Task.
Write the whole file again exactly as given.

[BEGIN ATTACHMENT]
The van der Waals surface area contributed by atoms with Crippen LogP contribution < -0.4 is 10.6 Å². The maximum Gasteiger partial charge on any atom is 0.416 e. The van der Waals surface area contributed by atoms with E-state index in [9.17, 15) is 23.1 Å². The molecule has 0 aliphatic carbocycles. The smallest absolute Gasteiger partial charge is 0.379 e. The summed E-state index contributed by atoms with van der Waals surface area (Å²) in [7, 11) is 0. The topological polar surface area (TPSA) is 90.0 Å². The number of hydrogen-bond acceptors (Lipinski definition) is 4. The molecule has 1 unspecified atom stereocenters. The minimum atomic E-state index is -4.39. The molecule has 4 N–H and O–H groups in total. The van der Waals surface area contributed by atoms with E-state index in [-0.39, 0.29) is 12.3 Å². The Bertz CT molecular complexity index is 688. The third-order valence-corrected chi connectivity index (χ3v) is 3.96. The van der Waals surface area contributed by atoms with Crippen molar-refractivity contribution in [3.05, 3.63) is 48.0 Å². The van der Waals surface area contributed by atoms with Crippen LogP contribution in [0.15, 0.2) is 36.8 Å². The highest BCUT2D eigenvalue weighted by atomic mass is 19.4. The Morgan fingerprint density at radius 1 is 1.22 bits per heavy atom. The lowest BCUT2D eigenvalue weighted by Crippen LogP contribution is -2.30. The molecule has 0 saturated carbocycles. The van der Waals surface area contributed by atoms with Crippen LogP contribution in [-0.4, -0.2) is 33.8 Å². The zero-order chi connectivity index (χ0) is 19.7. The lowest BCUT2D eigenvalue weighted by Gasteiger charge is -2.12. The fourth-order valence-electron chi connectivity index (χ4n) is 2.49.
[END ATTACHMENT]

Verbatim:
The van der Waals surface area contributed by atoms with Crippen LogP contribution < -0.4 is 10.6 Å². The maximum Gasteiger partial charge on any atom is 0.416 e. The van der Waals surface area contributed by atoms with E-state index in [9.17, 15) is 23.1 Å². The molecule has 0 aliphatic carbocycles. The smallest absolute Gasteiger partial charge is 0.379 e. The summed E-state index contributed by atoms with van der Waals surface area (Å²) in [7, 11) is 0. The topological polar surface area (TPSA) is 90.0 Å². The number of hydrogen-bond acceptors (Lipinski definition) is 4. The molecule has 1 unspecified atom stereocenters. The minimum atomic E-state index is -4.39. The molecule has 4 N–H and O–H groups in total. The van der Waals surface area contributed by atoms with E-state index in [-0.39, 0.29) is 12.3 Å². The Bertz CT molecular complexity index is 688. The third-order valence-corrected chi connectivity index (χ3v) is 3.96. The van der Waals surface area contributed by atoms with Crippen molar-refractivity contribution in [3.05, 3.63) is 48.0 Å². The van der Waals surface area contributed by atoms with Crippen LogP contribution in [0.15, 0.2) is 36.8 Å². The highest BCUT2D eigenvalue weighted by atomic mass is 19.4. The Morgan fingerprint density at radius 1 is 1.22 bits per heavy atom. The lowest BCUT2D eigenvalue weighted by Crippen LogP contribution is -2.30. The molecule has 0 saturated carbocycles. The van der Waals surface area contributed by atoms with Crippen LogP contribution in [-0.4, -0.2) is 33.8 Å². The zero-order chi connectivity index (χ0) is 19.7. The lowest BCUT2D eigenvalue weighted by Gasteiger charge is -2.12. The fourth-order valence-electron chi connectivity index (χ4n) is 2.49.